On Tuesday, July 30, 2002 at 22:29 Owen Briggs wrote:
> well, our real problem is overflow; that our browsers handle
> it both badly and differently.
> all i was trying for in box lessons was some robust
> layouts that would fit general needs. i'm not fond of
> multi column float layouts because a bit of overflow
> combined with small screen sizes leads to fairly
> catastrophic failure.
That's exactly what I fear, regarding the dynamic content of
my pages... my test page (see below) still has pretty simple
> you can use relative measures, but in small sizes, say an
> 800x600 screen with a bookmark sidebar taking up
> horizontal space, you can end up without enough space to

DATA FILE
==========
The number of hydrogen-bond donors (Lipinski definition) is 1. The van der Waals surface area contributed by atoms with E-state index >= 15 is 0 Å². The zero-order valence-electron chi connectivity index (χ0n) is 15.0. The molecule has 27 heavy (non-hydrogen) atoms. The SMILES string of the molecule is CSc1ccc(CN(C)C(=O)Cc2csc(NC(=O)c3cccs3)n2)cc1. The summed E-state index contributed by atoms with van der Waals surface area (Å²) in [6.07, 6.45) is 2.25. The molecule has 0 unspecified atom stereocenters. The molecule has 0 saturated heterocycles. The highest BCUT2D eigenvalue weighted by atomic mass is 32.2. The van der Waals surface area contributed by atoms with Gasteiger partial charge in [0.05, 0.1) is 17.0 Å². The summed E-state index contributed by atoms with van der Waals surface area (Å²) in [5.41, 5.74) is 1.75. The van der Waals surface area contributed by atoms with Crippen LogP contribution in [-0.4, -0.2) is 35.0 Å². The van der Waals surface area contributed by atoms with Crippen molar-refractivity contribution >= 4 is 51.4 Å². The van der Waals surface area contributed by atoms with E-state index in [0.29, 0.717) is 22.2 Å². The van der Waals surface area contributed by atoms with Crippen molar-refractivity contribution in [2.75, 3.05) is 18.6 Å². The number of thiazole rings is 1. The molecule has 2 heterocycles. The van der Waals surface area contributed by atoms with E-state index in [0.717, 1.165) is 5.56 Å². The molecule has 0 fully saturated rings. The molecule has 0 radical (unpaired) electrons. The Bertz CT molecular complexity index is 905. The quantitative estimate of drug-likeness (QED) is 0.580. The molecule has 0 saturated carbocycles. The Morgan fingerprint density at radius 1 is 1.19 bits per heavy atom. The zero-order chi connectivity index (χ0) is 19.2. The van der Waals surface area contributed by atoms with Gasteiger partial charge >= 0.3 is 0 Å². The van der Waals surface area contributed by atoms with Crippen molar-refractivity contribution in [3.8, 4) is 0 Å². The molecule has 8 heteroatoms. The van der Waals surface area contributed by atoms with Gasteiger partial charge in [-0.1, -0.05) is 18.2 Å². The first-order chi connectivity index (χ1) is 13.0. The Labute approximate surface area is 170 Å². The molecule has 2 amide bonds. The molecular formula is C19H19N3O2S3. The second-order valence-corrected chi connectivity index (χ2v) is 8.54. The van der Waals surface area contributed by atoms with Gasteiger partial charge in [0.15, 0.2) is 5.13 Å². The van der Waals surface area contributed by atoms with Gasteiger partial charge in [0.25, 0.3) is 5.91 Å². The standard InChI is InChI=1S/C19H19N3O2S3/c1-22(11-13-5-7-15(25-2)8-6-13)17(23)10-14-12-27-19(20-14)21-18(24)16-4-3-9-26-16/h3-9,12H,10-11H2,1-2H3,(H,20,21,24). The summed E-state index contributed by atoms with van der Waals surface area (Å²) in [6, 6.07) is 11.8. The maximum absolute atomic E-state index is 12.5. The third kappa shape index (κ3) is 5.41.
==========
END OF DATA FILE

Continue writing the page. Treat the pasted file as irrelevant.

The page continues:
> even write 'click this link' on one line. gets worse if the user
> ups their text size.
Well, my little exercise shows all 3 columns on 640x480 with
IE6 (Win 98 SE) font size set to 'big', and even on 800x600
when set to 'very big' (or whatever that's in English
> it'd help if we could use things like minwidth, but we can't
> yet. we've got a very limited palette for the next few years.
> [off-topic rant that we should drag our browser makers over
> the coals so we get full compliance soon instead of maybe
> never, deleted.]
> but if you know your content will work, there's no reason
> not to do a fully fluid layout. personally i prefer it. 'accordian
> style' is a compromise in my view, not real fluid design. but if
> you want robust multi-column layout, the accordian seems
> pretty reliable. i think of it as a starting point.
Well - see above, first reply ;-)
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